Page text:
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Death or Glory

January 12, 2008
Death or Glory

Gate of All NationsThe Past Horizon’s Header at the moment is a photograph we took while visiting Persepolis in Southern Iran.  On the Gate of All Nations was this intriguing grafitti.  It was done by a certain Willock of the 17th Light Dragoons (who were known as the ‘Death or Glory Boys’ ) in 1810. 

Finding this photo again made me wonder what it was about, so I have been searching the Internet and found that the television series Sharpe was based on the 17th Light Dragoons Sharpe(but mostly based in the 18th century). 

17th Dragoons: Sharpe facts
Sean Bean sampled 18th century warfare as fictional military hero Sharpe. But what was it actually like for the ‘Death or Glory’ boys? Here’s a (very) brief history of the the 17th Light Dragoons regiment…

History
The 17th Light Dragoons date back to General Wolfe’s victory at Quebec in 1759. Wolfe died in battle and one of his officers, Colonel John Hale, informed the King of the sad news. Hale was given 10,000 acres in Canada, £500 and a budget to raise a new fighting unit in preparation for the Seven Years War.

New methods
Officially formed in 1763, the 17th were a unique regiment. They preferred to use smaller, leaner horses to previous regiments, prizing speed and agility over strength and sturdiness. Swords were rejected in favour of a carbine – a short rifle – and soldiers carried a bayonet, pistols and an axe.

American duty
A decade after formation, the Light Dragoons were in action in British-ruled America. Their best achievement was routing a large militia force of 450 men in Philadelphia, losing just nine out of their 300 soldiers. But they were also at the heart of Britain’s ultimate surrender to America as political tides turned in 1781. Captain Stapleton of the 17th handed over the copy of British capitulation to George Washington.

Dragoons marooned
Supposedly fighting France in the Caribbean in 1795, the 17th found an unlikely enemy in the Maroons – local descendants of escaped slaves – whose battle methods confused British forces. The 17th had to retrain in guerrilla warfare to gain some control. Conflict with the Maroons ended when one Dragoon, Oswald Werge, entered the valleys, dropped his weapons and offered peace to the locals. One emerged, and he and Werge swapped hats as a sign of friendship.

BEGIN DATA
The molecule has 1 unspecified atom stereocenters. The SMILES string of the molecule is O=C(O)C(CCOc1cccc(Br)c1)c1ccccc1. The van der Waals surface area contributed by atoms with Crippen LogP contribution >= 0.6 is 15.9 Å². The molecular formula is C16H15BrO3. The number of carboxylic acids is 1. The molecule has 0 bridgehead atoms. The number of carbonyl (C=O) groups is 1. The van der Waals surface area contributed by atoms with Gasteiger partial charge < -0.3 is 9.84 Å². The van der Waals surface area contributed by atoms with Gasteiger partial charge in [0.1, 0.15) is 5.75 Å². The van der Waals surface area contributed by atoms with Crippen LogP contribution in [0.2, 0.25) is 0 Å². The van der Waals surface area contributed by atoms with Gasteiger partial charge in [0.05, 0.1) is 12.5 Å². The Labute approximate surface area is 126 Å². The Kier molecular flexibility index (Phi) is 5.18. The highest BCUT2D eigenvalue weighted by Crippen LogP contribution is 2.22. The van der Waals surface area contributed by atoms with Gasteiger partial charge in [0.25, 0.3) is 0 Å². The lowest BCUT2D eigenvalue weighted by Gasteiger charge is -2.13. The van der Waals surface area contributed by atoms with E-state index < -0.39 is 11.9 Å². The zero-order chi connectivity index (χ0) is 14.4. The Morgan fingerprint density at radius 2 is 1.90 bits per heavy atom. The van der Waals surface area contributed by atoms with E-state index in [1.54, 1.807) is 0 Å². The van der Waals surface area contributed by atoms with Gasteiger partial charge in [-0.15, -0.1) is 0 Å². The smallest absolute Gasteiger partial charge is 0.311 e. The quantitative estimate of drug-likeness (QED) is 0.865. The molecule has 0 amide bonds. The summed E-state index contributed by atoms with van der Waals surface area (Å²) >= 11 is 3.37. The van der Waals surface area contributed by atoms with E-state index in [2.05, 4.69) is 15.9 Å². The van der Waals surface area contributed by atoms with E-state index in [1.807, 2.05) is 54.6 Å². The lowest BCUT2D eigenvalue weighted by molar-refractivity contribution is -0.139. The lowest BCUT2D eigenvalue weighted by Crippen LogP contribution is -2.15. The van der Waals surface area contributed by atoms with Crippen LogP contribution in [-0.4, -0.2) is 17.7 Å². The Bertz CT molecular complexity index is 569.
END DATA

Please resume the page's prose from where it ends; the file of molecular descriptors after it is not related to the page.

Indian mutiny
Light DragoonsThe regiment landed at Calcutta in August 1808 and were to remain there for a year before being transferred to Surat 200 miles north of Bombay. Here they were more than pleased with the high quality mounts that they were provided with. In 1810 the unit was to see it’s first action in the sub-continent when it was sent to Mandavi to put down a religious insurrection. There was one serious battle where the unit was forced to engage the locals armed with 14 foot spears.

 The lancers opted for the more traditional hand to hand attack rather than employ their more than adequate firepower. This decision cost three lives and countless wounds to the unit, although they did triumph over the enemy who had lost some 200 men on the battlefield.

The legend lives on
Despite a long and active service with the regiment he created, John Hale also found time to father 21 children. All but four survived, and when Hale died aged 78, his epitaph read: ‘Leaving behind 17 children and the 17th Light Dragoons’.

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One Comment leave one →
  1. pasthorizons permalink*
    January 12, 2008 9:32 pm

    I have done a bit more research on the internet and found this article which
    pretty much solves the mystery.

    St John Simpson of the British Museum in his 2005 article Making their Mark:
    Foreign Travellers at Persepolis recounts in detail the graffiti left by
    travellers at the site and the various accounts of graffiti from 1707 to the
    early 20th century. Interestingly, many travellers such as George Curzon
    (1892) not only record the fact that the graffiti had been written in the
    interior of the Palace of Darius, but also add their own.

    Excluding the Persian, Hebrew and Armenian graffiti, Simpson accounts for
    220 names of which 158 are on the Gate of All Nations.

    The 17th Light Dragoons were serving as part of the body guard of the Sir
    Harford Jones’s mission. This was his second journey through the area and
    his travels are recounted in Morier’s book – A Second Journey Through
    Persia, Armenia and Asia Minor to Constantinople Between the Years 1810 –
    1816. Interestingly, Harford Jones’s independent mission as a diplomatic
    envoy sent by London to the Qajar Court created tensions with the government
    of India as this mission coincided with that of Sir John Malcolm’s
    (Government of India’s envoy) who also visited Persepolis in 1810.

    It seems to be no coincidence that the graffiti is mainly the work of men in
    the service of the British Government in India. A captain Moritz von
    Kotzebue recounts in 1819 the following description after meeting two
    English officers.

    “…English who wish to proceed overland to England from the East Indies,
    come by sea into the Persian Gulf… …Proceed to Shiraz … and take
    pleasure in visiting the ruins of Persepolis… Colonel Johnson sent to the
    Ambassador a piece which had been broken off the wing of a sphinx.

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